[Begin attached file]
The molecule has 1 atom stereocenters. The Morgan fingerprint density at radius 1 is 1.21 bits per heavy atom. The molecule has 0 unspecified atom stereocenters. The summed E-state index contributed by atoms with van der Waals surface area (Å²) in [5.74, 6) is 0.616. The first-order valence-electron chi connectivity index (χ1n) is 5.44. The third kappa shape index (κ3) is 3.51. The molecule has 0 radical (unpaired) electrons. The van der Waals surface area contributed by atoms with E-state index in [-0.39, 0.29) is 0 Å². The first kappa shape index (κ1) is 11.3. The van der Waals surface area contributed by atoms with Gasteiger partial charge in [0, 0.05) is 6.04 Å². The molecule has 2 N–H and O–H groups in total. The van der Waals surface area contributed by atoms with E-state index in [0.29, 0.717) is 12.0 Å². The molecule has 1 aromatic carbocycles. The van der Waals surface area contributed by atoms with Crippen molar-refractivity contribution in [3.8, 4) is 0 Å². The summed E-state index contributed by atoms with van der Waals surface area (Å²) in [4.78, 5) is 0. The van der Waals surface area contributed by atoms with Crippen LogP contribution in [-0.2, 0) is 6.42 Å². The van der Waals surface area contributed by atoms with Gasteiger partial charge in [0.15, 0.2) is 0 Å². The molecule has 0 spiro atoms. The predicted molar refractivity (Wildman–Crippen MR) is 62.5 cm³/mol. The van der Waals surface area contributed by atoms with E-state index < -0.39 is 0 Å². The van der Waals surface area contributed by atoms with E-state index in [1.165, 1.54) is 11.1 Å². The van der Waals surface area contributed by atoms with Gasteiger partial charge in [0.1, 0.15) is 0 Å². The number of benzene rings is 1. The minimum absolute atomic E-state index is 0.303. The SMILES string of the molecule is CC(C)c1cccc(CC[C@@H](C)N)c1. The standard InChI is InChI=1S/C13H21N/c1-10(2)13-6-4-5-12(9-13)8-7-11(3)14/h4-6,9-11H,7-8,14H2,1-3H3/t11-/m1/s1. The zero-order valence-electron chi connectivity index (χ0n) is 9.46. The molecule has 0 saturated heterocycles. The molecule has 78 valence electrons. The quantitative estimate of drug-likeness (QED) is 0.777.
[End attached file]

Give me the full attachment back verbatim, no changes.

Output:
The molecule has 1 atom stereocenters. The Morgan fingerprint density at radius 1 is 1.21 bits per heavy atom. The molecule has 0 unspecified atom stereocenters. The summed E-state index contributed by atoms with van der Waals surface area (Å²) in [5.74, 6) is 0.616. The first-order valence-electron chi connectivity index (χ1n) is 5.44. The third kappa shape index (κ3) is 3.51. The molecule has 0 radical (unpaired) electrons. The van der Waals surface area contributed by atoms with E-state index in [-0.39, 0.29) is 0 Å². The first kappa shape index (κ1) is 11.3. The van der Waals surface area contributed by atoms with Gasteiger partial charge in [0, 0.05) is 6.04 Å². The molecule has 2 N–H and O–H groups in total. The van der Waals surface area contributed by atoms with E-state index in [0.29, 0.717) is 12.0 Å². The molecule has 1 aromatic carbocycles. The van der Waals surface area contributed by atoms with Crippen molar-refractivity contribution in [3.8, 4) is 0 Å². The summed E-state index contributed by atoms with van der Waals surface area (Å²) in [4.78, 5) is 0. The van der Waals surface area contributed by atoms with Crippen LogP contribution in [-0.2, 0) is 6.42 Å². The van der Waals surface area contributed by atoms with Gasteiger partial charge in [0.15, 0.2) is 0 Å². The molecule has 0 spiro atoms. The predicted molar refractivity (Wildman–Crippen MR) is 62.5 cm³/mol. The van der Waals surface area contributed by atoms with E-state index < -0.39 is 0 Å². The van der Waals surface area contributed by atoms with E-state index in [1.165, 1.54) is 11.1 Å². The van der Waals surface area contributed by atoms with Gasteiger partial charge in [0.1, 0.15) is 0 Å². The number of benzene rings is 1. The minimum absolute atomic E-state index is 0.303. The SMILES string of the molecule is CC(C)c1cccc(CC[C@@H](C)N)c1. The standard InChI is InChI=1S/C13H21N/c1-10(2)13-6-4-5-12(9-13)8-7-11(3)14/h4-6,9-11H,7-8,14H2,1-3H3/t11-/m1/s1. The zero-order valence-electron chi connectivity index (χ0n) is 9.46. The molecule has 0 saturated heterocycles. The molecule has 78 valence electrons. The quantitative estimate of drug-likeness (QED) is 0.777.